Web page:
Neville, Stuart - 'Collusion'
A road chase through the rural lanes of Northern Ireland's border-country opens Stuart Neville's second politico-crime thriller, COLLUSION.
As a car is forced to stop, its occupants frantically ditch their drugs and wait for the pursuing police. But instead their car boot is opened, something weighty is heaved into it and familiar weapons are thrown inside the car itself. A smiling police officer takes the key, double locks the car doors upon its occupants and places the key on the bonnet, in full view of the driver. With a wave, the pursuers drive away - very fast.
"Collusion…" as one character later remarks, "… goes all ways, all directions."
We are back in the Northern Ireland setting of Neville's prize-winning first book, THE TWELVE (US: THE GHOSTS OF BELFAST) as some of its remaining characters play out their deadly games of trade-off and double-cross.
This time the plot centres on Detective Inspector Jack Lennon, little more than a name in the previous novel, as he holds back his disgust over the deals done between police and criminals for the sake of a "greater political good", or plain old corruption. He considers which fellow officer is capable of betraying him, as he grows increasingly desperate over the safety of his ex-lover and their young daughter, witnesses to murder. But first he has to find them. Not easy when the woman in question wants nothing to do with him.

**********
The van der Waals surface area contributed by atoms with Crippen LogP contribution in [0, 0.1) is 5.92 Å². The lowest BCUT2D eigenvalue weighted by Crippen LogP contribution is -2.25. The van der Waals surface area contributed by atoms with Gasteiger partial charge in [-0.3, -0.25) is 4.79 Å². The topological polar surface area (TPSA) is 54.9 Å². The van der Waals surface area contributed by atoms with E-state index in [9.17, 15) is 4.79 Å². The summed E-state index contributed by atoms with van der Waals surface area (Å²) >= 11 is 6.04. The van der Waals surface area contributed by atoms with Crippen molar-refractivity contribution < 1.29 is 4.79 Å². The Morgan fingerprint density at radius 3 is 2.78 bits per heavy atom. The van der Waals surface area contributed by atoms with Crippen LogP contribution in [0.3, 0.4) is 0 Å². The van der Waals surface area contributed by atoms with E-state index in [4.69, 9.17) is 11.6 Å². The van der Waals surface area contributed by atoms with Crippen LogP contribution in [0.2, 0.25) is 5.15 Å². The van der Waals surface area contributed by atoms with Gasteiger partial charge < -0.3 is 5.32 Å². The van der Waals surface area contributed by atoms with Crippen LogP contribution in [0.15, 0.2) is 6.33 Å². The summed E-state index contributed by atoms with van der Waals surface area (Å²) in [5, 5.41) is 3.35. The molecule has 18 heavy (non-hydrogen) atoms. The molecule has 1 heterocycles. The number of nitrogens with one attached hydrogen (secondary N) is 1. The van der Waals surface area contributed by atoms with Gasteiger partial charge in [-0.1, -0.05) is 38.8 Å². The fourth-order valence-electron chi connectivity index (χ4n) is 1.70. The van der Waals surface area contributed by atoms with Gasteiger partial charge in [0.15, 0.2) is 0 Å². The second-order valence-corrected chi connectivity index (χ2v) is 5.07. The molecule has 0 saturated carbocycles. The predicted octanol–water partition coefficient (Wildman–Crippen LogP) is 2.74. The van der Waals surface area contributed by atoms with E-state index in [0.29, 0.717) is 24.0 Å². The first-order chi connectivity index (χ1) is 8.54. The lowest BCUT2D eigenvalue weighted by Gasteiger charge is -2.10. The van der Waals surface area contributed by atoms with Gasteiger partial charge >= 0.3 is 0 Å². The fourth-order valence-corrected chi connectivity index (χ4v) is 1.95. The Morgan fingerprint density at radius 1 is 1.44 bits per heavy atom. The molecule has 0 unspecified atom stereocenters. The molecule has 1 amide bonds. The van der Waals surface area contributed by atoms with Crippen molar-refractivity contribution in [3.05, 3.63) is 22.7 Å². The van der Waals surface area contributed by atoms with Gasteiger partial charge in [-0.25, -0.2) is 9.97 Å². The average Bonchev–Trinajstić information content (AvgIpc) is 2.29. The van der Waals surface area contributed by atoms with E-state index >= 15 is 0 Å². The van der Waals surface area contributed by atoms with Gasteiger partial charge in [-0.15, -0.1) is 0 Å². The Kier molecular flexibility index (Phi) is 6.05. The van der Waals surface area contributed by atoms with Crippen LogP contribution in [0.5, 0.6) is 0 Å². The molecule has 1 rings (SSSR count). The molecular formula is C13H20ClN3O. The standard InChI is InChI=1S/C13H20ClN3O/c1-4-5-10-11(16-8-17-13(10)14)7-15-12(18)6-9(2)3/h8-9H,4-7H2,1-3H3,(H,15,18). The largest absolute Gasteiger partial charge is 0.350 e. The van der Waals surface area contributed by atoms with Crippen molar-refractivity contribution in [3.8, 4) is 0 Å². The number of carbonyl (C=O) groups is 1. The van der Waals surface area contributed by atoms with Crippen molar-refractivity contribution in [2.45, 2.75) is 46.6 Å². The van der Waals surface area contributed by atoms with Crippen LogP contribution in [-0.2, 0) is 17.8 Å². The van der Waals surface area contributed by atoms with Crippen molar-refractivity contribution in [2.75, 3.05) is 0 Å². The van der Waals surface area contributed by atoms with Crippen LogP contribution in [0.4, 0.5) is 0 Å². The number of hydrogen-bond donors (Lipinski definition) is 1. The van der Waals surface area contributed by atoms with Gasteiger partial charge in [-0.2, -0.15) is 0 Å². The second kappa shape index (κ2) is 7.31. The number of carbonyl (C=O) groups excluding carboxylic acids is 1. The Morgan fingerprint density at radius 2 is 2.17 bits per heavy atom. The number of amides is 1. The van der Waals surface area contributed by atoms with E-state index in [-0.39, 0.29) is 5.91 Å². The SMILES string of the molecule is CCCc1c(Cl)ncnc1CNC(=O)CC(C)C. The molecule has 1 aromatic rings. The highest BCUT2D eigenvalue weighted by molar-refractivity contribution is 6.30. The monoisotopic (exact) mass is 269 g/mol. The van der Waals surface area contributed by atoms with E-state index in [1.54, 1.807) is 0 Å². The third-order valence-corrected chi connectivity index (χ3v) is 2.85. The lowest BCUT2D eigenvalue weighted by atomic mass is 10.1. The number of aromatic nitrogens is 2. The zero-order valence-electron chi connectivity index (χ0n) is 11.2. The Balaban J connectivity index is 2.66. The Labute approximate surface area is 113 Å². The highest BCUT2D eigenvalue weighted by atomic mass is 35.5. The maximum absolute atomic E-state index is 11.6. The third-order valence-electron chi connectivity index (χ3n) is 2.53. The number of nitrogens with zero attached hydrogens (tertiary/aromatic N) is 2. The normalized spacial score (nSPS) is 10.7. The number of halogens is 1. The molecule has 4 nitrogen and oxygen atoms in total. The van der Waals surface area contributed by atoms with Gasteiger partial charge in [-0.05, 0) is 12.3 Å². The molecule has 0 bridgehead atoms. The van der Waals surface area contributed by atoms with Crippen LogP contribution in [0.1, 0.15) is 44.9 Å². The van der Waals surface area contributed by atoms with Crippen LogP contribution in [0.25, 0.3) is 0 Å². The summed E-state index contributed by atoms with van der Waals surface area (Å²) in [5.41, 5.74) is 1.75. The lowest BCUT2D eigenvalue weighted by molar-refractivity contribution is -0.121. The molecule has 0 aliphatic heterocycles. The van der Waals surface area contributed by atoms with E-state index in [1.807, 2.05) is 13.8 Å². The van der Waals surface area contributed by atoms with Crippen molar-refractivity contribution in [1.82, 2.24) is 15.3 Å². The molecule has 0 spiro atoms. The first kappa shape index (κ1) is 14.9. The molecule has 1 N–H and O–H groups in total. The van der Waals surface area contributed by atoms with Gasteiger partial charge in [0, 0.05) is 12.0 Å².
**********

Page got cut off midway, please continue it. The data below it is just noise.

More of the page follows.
In New York, Gerry Fegan the burnt-out paramilitary hit man at the centre of THE TWELVE is ducking and weaving as he tries to hide his identity; still keeping company with terrifying ghosts. He is drawn back to Ireland and someone he has to protect; back to where the crippled terrorist crime boss O'Kane is determined on revenge. And there is another nameless relentless killer. This one goes by the name of The Traveller, and he is looking for the people on O'Kane's list.
It took me a few chapters to get to grips with the individual characters and their roles in the plot. I began to wonder if I would find the atmosphere of disillusion and disrupted relationship too bleak; it is as if the characters are still suffering from the fallout and desolation of the events of the first novel. But while the settling of old scores and the ends that justify the means combine to produce a brutal body count; collusion does indeed go all ways and inexplicable bonds and ties between characters become apparent. The contest between the two killers, one driven by his ghosts, the other by his damage and hate, is gripping. The final short punchy chapters drive the book on to its violent conclusion. And at the end of it all, I did find I wanted to know more about the characters that were still with me on the final pages.
COLLUSION is an absorbing, gritty thriller which reads well alone but is fleshed out even more as a sequel to THE TWELVE.
Read another review of COLLUSION.
Lynn Harvey, England